Big banks report sharp drop in bad loans
Credit conditions at the traditional “big four” banks – Absa, First National Bank, Nedbank and Standard Bank – have improved significantly over the past year, with banks reporting significantly lower losses from bad debts.
This is indicated in the latest banking report from the accounting firm PwC, which analyzes the public financial figures of banks. The report does not include Capitec because, according to Rivaan Roopnarain, director of banking and capital markets at PwC, the reference period and the business model are very different. Capitec is primarily a retail bank, and therefore cannot be easily compared to the larger Big Four operations, which include commercial, investment and private banking as well as offshore subsidiaries.
While the overall performance of banks has improved since the pandemic-induced financial crisis in March of last year, it is the unexpected improvement in the credit environment that has given the biggest boost.
Depreciation costs for banks – in other words, the bad debts they write off – fell 65.4% in the 12 months to the end of June (they fell over the period by 53.076 billion rand to R18.023 billion). The combined ratio of banks’ credit losses (bad loans to all debts) fell from 2.32% at the end of June last year to 0.82% at the end of June of this year.
The total debt (“gross loans and advances”) of the four banks has remained relatively stable at 4.566 billion rand (it totaled 4.52 billion rand in December 2020 and 4.63 billion rand in June 2020). Retail portfolios posted moderate growth for mortgages, vehicle and asset financing, and credit cards, which rose 0.5%, 0.9% and 1% respectively in the first six months of the year.
The PwC report states: “The decline in credit impairment charges is mainly due to an improved economic outlook, a better-than-expected collection experience, less expensive lockdowns and a better understanding of the specific impacts of industry in the aftermath of the pandemic. “
On the resilience of banks through the pandemic and the challenges they continue to face, the report states: “When the big banks released their results around the same time last year, it was against the backdrop of challenges. unprecedented triggered by the Covid-19 pandemic. Nationally, these challenges have occurred against the backdrop of a hard-working economy – an economy that entered the pandemic after experiencing sustained low growth and persistent structural challenges throughout the past decade.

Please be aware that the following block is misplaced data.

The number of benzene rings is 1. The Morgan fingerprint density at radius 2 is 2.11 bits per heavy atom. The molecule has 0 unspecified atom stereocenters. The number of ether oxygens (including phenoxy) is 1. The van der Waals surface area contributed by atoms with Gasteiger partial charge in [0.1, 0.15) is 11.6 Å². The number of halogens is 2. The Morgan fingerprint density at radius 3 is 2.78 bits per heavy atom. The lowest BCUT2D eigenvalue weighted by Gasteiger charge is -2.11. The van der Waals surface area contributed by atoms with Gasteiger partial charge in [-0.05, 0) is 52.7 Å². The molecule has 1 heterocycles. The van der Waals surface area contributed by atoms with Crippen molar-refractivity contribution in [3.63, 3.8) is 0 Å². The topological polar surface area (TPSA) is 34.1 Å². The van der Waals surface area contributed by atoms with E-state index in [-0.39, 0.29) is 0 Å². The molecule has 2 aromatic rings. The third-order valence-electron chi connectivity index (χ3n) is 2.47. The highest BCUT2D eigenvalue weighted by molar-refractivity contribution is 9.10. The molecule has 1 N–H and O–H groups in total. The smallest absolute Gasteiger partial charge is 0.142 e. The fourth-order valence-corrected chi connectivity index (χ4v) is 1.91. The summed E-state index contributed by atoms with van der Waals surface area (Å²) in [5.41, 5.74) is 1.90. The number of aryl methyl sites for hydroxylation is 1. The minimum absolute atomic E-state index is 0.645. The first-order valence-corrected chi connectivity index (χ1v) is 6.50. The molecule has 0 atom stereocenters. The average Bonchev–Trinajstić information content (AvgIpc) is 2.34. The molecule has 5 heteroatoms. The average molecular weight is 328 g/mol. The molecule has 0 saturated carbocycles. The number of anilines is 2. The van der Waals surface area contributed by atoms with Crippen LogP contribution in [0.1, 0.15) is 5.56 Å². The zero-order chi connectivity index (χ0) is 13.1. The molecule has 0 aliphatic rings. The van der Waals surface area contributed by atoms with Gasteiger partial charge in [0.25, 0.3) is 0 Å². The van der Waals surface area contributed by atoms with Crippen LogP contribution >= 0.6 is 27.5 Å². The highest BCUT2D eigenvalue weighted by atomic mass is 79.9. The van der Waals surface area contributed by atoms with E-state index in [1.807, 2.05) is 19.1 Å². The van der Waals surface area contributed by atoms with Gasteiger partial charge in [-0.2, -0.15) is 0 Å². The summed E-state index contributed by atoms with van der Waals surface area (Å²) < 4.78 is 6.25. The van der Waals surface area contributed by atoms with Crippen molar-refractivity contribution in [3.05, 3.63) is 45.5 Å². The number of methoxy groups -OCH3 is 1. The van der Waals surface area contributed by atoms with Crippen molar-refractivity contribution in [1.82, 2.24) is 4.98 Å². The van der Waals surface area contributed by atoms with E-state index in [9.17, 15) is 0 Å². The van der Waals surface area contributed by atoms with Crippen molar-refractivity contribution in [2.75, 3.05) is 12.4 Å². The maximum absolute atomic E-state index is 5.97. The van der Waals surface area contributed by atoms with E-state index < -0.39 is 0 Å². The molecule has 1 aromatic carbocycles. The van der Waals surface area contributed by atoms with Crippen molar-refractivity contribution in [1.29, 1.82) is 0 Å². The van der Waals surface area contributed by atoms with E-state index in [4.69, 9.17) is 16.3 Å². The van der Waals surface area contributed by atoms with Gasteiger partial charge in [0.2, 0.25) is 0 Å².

“Since then, major banks have been committed to ensuring their operational and financial resilience and to supporting customers, communities and colleagues. While operating conditions were relatively favorable in the first half of 2021, the South African economy continues to face several challenges, amplified by new waves of the pandemic, with unemployment reaching record levels amid continued uncertainty . Globally, financial markets have been supported by fiscal stimulus and low interest rates over the period, as immunization rollout has spread beyond advanced economies.
“In a still difficult environment, the major banks recorded resilient results over the period, with the underlying business dynamics and risk profiles performing better than expected. Building on recent lessons learned and emerging customer and workforce trends, management teams have focused their attention on overhauling global banking strategies. “
In addition to improving credit conditions, the themes observed in banks’ results are as follows:
• Record commodity prices supported corporate earnings and hence the performance of loans in wholesale credit portfolios.
• Other economies in the region, which are also very dependent on raw materials, have also benefited, which has boosted the performance of bank subsidiaries in these countries. The gains were partially offset by exchange rate volatility caused by a stronger rand and lower tourism.
• Key balance sheet indicators continued to show resilience, although benefits have yet to reach pre-pandemic levels.
• Costs have remained tightly managed below inflation growth for the period, benefiting from a stable inflation environment and lower travel and entertainment expenses.
• Robust growth in banking revenues was driven by a combination of increased customer activity, digital transaction volumes and credit demand, albeit on a weak basis.
Digital banking and ESG
The report reflects the focus of banks on two major themes for the future: further advances in digital banking services and ESG (environmental, social and governance) issues.
Regarding digital banking services, the report states: “As investments in IT architecture, digital platforms, data and automation continued, banks stressed their ambition to learn from the Covid crisis. 19 and transform the way they deliver products and services. Various operating models began to emerge, ranging from providing end-to-end services with the underlying financial transactions to building ecosystems by connecting customers with partners, fintechs and other vendors through an architecture. open, and outsourcing certain aspects of the delivery model to strategic delivery partners. .
Regarding the growing relevance of ESG, the report states: “Perceptions of the board of directors, investors, clients and regulators of value and risk are evolving, with ESG issues quickly becoming the order of the day. The thinking goes beyond reporting on climate-related disclosures and ESG policies. The need for a convincing ESG strategy and appropriate performance measurement indicators is now in mind.